Attending a game at LSU's Tiger Stadium is an experience you will never forget. It is like attending Mardi Gras, a Voodoo Ceremony, and a college football game all in the same day! They call Tiger Stadium "Death Valley" which was originally "Deaf Valley" due to the tremendous noise generated by LSU fans during games there and that name fits perfectly.
How would I describe LSU fans? LSU fans are the only fan base to have ever been officially recorded on the Richter Scale. That's right, in 1988 LSU fans erupted after a big play against Auburn that actually moved the needles at LSU's Geology Department!
LSU is located in Baton Rouge just west of New Orleans between I-10 and the Mississippi River. Actually I would almost have to call Louisiana State University a suburb of Baton Rouge due to the fact that it is on the outskirts of the city of Baton Rouge. If you are planning to attend a game at Tiger Stadium and are thinking that LSU is located in a urban setting you would be completely mistaken. Instead you will drive through one of the nicest areas of town that is filled with beautiful homes and serene lakes that gradually melts into the LSU sprawling campus.
LSU fans approach college football the same way they approach life, and that is by going all in! So if you are planning to attend an LSU game at Tiger Stadium, then you had better tighten your chin strap and brace yourself for one hell of a ride!
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Louisiana and food just go together, and so does great food and attending a game at Tiger Stadium. I should probably award two different grades for food and beverage for Tiger Stadium; one for the food inside the stadium and one for the food available outside Tiger Stadium. The food inside deserves a solid 3 stars, but the food available outside the stadium deserves a 5, that being the case I decided to split the difference and award 4 stars. Outside the stadium is where you will find anything from Jambalaya to Gumbo while inside there is everything from a hotdog, or hamburger to a Cajun Sausage Po Boy.
Prices were just as we have come to expect in an SEC venue with hot dogs priced at $3.50, burgers at $5 and the Po Boy priced at $6. Drinks started at $4.50 and up. Outside the stadium prices also were reasonable, but the selection was almost unlimited.
None better, that is what the atmosphere is like at Tiger Stadium, there is none better. They don't call it Death Valley for nothing. The minute you step out of your car you know that this is their turf and you are welcome as long as you remember that you are just a guest in their house. As we walked through the campus we passed one tailgate area after another and the smells of the food that was being prepared almost made want to stop and beg for a taste.
The crowd grew and grew as we approached Death Valley and so did the excitement. Tiger Stadium was completely enveloped with gazebo tents, motorhomes, food vendors and concession stands of all types.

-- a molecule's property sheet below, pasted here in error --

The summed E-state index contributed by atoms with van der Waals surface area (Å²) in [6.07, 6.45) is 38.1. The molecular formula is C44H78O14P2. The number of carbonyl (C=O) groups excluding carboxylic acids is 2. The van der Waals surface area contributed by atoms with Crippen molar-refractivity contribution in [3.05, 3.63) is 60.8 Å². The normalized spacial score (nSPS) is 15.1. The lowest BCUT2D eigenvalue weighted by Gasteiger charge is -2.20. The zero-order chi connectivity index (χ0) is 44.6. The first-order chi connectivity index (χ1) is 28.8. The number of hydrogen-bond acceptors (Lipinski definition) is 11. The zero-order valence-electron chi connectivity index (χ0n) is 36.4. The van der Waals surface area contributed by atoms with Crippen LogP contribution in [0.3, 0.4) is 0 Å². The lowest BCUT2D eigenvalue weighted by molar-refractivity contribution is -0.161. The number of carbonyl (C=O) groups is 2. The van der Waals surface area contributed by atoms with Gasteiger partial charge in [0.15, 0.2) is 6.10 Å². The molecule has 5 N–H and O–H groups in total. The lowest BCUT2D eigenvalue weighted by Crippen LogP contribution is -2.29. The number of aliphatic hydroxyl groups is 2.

The word "electric" comes to mind and so does the word, "party"! There was one big party going on and it was only noon! I have always heard about attending a night game at Tiger Stadium, so I can only imagine what this place must be like at night considering how much fun these fans were having in the middle of the day? A night game at Tiger Stadium is so important that nightfall is officially announced in Tiger Stadium as the sun begins to set. You will have to excuse me for not knowing more about this ritual, but there is some kind of chant that the LSU fans use to welcome nightfall that was downright spooky!
LSU's Tiger Stadium definitely has great atmosphere and attending a game at Tiger Stadium is definitely different, and is also definitely a hell of a lot of fun!
The neighborhood around Tiger Stadium is the LSU campus. To the south and west of Tiger Stadium is mostly wide open spaces. To the north and east is an upscale neighborhood and the university itself.
About a half mile to the northeast of Tiger Stadium is an area called the University Shopping district where you can enjoy a nice meal or have a drink with your fellow football fans. One of the more popular spots is a place called, "The Chimes". The Chimes serves seafood and of course a nice selection of Cajun dishes as well. Near the Chimes was another popular place called Serrano's Salsa Company that serves Mexican food and a pretty mean Margarita.
There are also several other college campus favorites like Chinese food, pizza parlors and coffee houses along with a Wendy's and a Jack in the Box.
For those of you wanting to stay close to the action, there are plenty of good eats right at the stadium where you can find almost anything in the way of Cajun food to Po Boy sandwiches. There were more food and drink vendors around Tiger Stadium than all the other SEC stadiums combined, so if you don't mind standing while you eat, then I am sure you will find something you will enjoy.